Category archives for: Kitchen Shrink

Relish the thought: Celebrate Burger Month

Catharine L. Kaufman

The beloved burger, a culinary national treasure is honored in the month of May with a designated holiday that bears its name. Creative liberal-minded chefs have converted the classic burger into an equal opportunity food allowing a wide range of gustatory groups to earn their grill marks. Here’s a primer to help you celebrate National Burger Month whether you’re a die-hard carnivore, pescavore, pollitarian or vegetarian.

Short cuts in the kitchen

Catharine L. Kaufman

Here are tips for transitioning into the spring season with energy-boosting foods and ways to shorten time spent in the kitchen.

Go gaga over spring foods

Catharine L. Kaufman

Spring is when Mother Nature throws a coming out party for her animals, minerals and vegetables. The supermarket produce aisles are brimming with a bounty of delicate shoots, beans, peas and fresh herbs, while the meat department is filled with young, tender cuts of carnivorous offerings. Inquisitive column folk want to know spring’s best contributions. Here are your answers.

Eat healthy and prosper: National Nutrition Month, Part II

Catharine L. Kaufman

While 50 million people a day in this country scarf down on fast food, a swelling industry with yearly revenues ka-chinging to the tune of $110 billion a year, it’s time to clean up our acts in honor of March’s National Nutrition Month. Here are a few more snippets of gustatory advice to ease into a lifestyle of healthy habits.

While 50 million people a day in this country scarf down on fast food, a swelling industry with yearly revenues ka-chinging to the tune of $110 billion a year, it’s time to clean up our acts in honor of March’s National Nutrition Month. Here are a few more snippets of gustatory advice to ease into a lifestyle of healthy habits.

Eat healthy and prosper: National Nutrition Month, Part 1

Catharine L. Kaufman

According to the World Factbook, as of 2008, 33 percent of the adult American population is considered to be obese (calculated by Body Mass Index of 30 or greater). A poor diet leads to an increased risk of cardiovascular disease, assorted cancers, diabetes, infertility, and alas, snoring. As March brings in a mentality of rejuvenation across the land it is fittingly time to pay homage to National Nutrition Month.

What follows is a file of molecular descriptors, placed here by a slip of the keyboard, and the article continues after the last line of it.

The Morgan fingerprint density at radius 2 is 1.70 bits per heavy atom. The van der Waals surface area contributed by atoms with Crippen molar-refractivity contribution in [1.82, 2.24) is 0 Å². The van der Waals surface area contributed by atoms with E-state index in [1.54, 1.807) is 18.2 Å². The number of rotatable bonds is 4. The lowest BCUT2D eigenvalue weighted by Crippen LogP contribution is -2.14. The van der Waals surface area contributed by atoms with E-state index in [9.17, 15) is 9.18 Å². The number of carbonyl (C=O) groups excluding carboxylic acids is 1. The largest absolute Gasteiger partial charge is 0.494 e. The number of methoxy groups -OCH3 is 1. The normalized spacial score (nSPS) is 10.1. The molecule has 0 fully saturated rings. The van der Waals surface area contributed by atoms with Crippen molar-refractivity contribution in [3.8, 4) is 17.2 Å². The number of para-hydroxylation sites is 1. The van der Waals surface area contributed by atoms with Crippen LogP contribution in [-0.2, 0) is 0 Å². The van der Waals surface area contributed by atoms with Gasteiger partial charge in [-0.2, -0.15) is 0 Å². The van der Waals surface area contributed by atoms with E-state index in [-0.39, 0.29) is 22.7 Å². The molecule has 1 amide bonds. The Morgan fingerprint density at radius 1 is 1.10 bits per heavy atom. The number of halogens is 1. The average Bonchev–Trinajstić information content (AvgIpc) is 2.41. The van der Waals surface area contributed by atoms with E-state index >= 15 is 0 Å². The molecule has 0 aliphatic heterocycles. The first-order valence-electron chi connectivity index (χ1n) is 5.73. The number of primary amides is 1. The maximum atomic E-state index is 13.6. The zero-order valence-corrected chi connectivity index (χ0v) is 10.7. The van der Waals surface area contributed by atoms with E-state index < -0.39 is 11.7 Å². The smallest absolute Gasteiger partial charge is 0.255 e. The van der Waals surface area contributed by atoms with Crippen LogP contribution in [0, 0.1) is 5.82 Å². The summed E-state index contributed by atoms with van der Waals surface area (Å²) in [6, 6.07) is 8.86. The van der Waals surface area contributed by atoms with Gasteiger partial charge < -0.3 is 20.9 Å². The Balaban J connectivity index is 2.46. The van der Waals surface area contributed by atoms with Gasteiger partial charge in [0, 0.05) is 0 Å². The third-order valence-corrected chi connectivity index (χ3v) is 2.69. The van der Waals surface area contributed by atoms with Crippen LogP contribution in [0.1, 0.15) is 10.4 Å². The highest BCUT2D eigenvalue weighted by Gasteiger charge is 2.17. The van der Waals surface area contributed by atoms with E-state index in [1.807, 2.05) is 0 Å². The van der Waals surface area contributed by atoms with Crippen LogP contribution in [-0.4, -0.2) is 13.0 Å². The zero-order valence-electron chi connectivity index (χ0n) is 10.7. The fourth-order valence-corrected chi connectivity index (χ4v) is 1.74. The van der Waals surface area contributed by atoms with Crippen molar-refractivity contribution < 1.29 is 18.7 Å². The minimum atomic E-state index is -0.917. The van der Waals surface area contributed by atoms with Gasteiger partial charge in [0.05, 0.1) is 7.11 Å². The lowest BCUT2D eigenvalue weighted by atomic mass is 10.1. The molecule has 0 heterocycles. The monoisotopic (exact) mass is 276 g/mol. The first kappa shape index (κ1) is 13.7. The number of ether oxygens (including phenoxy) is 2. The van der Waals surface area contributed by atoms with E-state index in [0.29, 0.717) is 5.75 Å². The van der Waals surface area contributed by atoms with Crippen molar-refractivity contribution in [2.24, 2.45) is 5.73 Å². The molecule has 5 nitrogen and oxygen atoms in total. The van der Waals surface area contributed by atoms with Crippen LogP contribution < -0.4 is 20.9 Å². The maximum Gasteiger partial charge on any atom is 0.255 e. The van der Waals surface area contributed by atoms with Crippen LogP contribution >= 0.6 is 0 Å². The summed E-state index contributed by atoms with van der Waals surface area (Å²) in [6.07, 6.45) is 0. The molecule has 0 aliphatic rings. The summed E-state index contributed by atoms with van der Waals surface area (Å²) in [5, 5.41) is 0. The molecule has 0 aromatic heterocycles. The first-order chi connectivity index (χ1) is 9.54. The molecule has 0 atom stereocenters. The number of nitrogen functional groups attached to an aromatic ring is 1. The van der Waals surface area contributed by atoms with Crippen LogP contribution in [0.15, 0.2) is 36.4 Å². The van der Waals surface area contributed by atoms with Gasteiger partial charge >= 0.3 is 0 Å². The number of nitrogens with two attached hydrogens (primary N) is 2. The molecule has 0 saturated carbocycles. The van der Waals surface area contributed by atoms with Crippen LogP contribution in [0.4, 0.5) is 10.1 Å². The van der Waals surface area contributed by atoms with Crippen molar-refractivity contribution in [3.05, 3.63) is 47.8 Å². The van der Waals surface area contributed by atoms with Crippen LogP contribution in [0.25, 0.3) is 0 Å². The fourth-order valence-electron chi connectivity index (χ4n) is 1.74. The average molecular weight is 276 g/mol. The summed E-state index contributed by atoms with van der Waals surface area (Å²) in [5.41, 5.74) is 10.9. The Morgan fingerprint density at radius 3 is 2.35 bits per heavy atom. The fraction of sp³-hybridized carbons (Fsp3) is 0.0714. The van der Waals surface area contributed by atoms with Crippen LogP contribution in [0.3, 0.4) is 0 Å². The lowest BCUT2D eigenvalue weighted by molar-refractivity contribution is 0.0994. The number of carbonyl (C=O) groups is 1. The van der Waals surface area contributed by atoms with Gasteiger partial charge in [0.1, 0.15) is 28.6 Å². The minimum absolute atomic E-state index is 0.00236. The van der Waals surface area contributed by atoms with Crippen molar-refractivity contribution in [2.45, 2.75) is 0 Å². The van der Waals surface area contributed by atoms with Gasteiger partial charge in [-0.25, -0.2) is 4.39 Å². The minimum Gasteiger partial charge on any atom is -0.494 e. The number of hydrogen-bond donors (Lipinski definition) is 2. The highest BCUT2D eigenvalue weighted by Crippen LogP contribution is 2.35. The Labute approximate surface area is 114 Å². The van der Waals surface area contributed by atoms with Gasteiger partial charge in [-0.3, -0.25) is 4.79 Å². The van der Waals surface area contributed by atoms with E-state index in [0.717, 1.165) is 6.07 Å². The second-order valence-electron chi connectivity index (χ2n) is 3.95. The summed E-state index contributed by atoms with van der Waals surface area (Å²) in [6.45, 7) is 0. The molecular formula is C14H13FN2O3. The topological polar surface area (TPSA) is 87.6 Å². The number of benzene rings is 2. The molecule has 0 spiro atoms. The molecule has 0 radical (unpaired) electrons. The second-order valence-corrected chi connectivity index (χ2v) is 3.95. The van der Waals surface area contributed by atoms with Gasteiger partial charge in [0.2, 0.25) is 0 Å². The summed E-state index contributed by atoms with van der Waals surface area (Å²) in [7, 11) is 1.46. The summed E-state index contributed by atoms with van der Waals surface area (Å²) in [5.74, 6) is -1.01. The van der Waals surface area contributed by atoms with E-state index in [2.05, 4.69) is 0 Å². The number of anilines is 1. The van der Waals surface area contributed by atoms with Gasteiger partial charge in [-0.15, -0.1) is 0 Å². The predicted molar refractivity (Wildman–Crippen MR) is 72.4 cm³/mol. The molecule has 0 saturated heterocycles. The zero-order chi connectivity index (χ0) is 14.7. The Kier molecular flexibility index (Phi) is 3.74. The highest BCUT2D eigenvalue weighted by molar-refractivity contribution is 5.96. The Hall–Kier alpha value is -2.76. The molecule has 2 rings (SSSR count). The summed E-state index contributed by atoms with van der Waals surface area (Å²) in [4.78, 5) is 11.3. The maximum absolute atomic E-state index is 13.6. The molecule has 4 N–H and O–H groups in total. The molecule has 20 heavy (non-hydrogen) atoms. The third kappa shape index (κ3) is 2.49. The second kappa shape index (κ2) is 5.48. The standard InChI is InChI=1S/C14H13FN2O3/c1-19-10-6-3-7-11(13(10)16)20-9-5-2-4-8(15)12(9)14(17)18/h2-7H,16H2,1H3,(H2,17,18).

In honor of St. Patrick’s Day, we salute the cabbage!

Catharine L. Kaufman

A century ago cabbage was sneered at as a peasant’s food. Today, it is lauded as a nutritional powerhouse with anti-cancerous and anti-aging agents:

The Cane Mutiny: Pushing sugar to the sidelines (Part 1)

Catharine L. Kaufman

Considered one of the most energy-depleting foods, studies have shown sugar to be as addicting as cocaine, and linked to causing serious dental, mental and physical diseases and ailments. Sugar is a modern gustatory obsession mistakenly used to reward children for good behavior, a celebratory treat, a love token and a customary way to end a meal.

Almond joy: Nutty aphrodisiac for Valentine’s Day

Catharine L. Kaufman

Tying first place on the A-(phrodisiac) List, knocking the lowly oyster (loaded with mercury, cadmium and PCB’s) out of the running, and neck-and- neck with bittersweet chocolate is the divine, heart-healthy, nutrient-dense almond. Here are this beaut’s sexy little secrets to help revv up your sweetie’s engine for Valentine’s Day and always.

Science meets food: Salk’s gustatory experiment

Catharine L. Kaufman

A holistic medical pioneer in ancient Greece nearly 2,500 years ago, Hippocrates prescribed that food be used as medicine since it was the most powerful healing agent against diseases. That philosophy is embraced by the Salk Institute for Biological Studies in La Jolla, which recently launched a wellness series.

Kitchen Shrink: When moo shu meets matzo: Horsing around Chinese New Year 2014

Catharine L. Kaufman

Strolling through the cookbook aisles of my local bookseller searching for something fun and creative for the Chinese New Year, two titles caught my eye: “From Lokshen to Lo Mein — the Jewish Love Affair with Chinese Food” by Donald Siegel and “The New Chinese Kosher Cookbook” by Ruth and Bob Grossman. These are likely combinations since Jewish and Chinese cuisines (and cultures) share many similarities, despite the presence of shrimp and pork in Chinese dishes that violate kashrut laws.

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RSS North Coastal News

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